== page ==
"He wanted to better the club and wanted to be around everyone and support everyone he could. He was a genuine man of the community."
Victoria Police's Major Collision Investigation Unit is in charge of the investigation and on Tuesday released new CCTV footage of the car in the hours after the incident.
The footage, believed to be from Alfredton, shows an extensively damaged silver car travelling along a suburban Ballarat street just after 10am on the morning of the incident.
In an interview with The Courier on Tuesday, Detective Senior Constable Sandro Lombardi said the damage to the car was "really distinctive". While investigators appreciated the assistance of the community so far, he said police needed more information to find the car and the driver.
"The car has been described as a silver-coloured Japanese-style sports vehicle. The image released today shows damage consistent with the circumstances of the crash - the vehicle has the bonnet and windscreen removed."
He asked anyone travelling in the Delacombe area at the time of the incident to review their dash cam footage and for people living in the wider area to check CCTV footage.
People living in the Delacombe, Sebastopol and Alfredton areas with CCTV cameras, or those travelling in the area at the time, could have valuable footage or information which could solve the crime.
"We are still in the very early stages and the investigation will continue to progress with more assistance from the public.
"We won't stop. We want to get answers for the family, whose loved one is gone. Their dad, their husband, he is not coming home.
"We are urging the Ballarat community that if they recognise this vehicle or if they saw it on the day to report it."
He could not confirm whether the car was believed to be stolen, if the bonnet of the car had been found or what the driver was believed to have been doing in the area in the hours after hitting Mr Thomson.
He asked anyone with knowledge about what happened not to "impede the investigation by protecting the driver" but to "do the right thing for the family" and come forward.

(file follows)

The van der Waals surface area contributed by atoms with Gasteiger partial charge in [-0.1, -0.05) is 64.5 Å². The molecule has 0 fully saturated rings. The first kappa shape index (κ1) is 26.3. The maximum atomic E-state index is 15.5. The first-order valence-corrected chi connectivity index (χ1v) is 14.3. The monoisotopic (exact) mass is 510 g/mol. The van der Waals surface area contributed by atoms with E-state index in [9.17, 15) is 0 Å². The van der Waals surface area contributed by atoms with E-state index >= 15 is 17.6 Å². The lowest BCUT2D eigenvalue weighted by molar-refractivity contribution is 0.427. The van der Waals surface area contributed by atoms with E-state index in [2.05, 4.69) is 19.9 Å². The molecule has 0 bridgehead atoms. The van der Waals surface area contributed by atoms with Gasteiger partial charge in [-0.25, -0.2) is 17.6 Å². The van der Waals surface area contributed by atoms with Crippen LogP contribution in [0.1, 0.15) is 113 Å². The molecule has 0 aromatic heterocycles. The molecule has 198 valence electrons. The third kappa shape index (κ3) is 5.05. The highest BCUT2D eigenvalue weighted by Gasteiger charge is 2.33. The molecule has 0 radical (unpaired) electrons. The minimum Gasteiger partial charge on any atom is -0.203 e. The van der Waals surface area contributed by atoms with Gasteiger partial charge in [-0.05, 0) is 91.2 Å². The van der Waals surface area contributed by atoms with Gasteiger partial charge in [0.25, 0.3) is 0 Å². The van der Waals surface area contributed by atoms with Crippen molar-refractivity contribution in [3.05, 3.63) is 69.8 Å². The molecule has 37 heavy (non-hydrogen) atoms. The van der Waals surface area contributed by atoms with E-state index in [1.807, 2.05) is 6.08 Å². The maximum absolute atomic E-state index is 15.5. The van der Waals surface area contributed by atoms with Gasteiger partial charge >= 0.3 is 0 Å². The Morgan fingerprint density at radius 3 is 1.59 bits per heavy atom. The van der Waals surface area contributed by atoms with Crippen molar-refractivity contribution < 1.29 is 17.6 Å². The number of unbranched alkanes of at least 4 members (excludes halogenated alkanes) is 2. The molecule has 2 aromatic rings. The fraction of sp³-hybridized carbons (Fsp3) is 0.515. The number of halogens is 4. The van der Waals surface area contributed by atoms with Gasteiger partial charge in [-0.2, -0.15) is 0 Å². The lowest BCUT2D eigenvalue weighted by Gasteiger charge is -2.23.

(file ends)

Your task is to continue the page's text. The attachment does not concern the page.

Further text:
"We want assistance from the public... And for anyone who recognises the vehicle to contact Crime Stoppers. They might be the person that holds the key to the whole puzzle."
Similarly, he appealed to the driver to hand themselves in to police.
On the day of the incident police obtained footage of the collision and he said "the driver cannot say he was unaware it happened. There was no braking. It just left the scene."
We won't stop. We want to get answers for the family, whose loved one is gone. Their dad, their husband, he is not coming home.- Detective Senior Constable Sandro Lombardi
He said these investigations brought out the "best and the worst of people" - while most people stopped to render assistance, others left their victims "to die" and it was "very hard to comprehend why someone would do that".
He said the driver may have fled and chosen not to come forward yet for a number of reasons. It could be because they panicked, the speed they were travelling, because they had taken drugs or because they had weapons in the car.
"At the end of the day you've taken someone's life and need to do the right thing and come forward."
A team of detectives are working through all leads, have spoken with witnesses who found Mr Thomson lying on the road after he had been hit and have canvassed CCTV footage from the area.
Detective Senior Constable Lombardi said evidence obtained so far showed Mr Thomson was "doing everything right" and if the driver had turned around the corner safely Mr Thomson "would still be alive and his family would still have a loved one".
Anyone with information is urged to contact Crime Stoppers on 1800 333 000 or to make a confidential report online.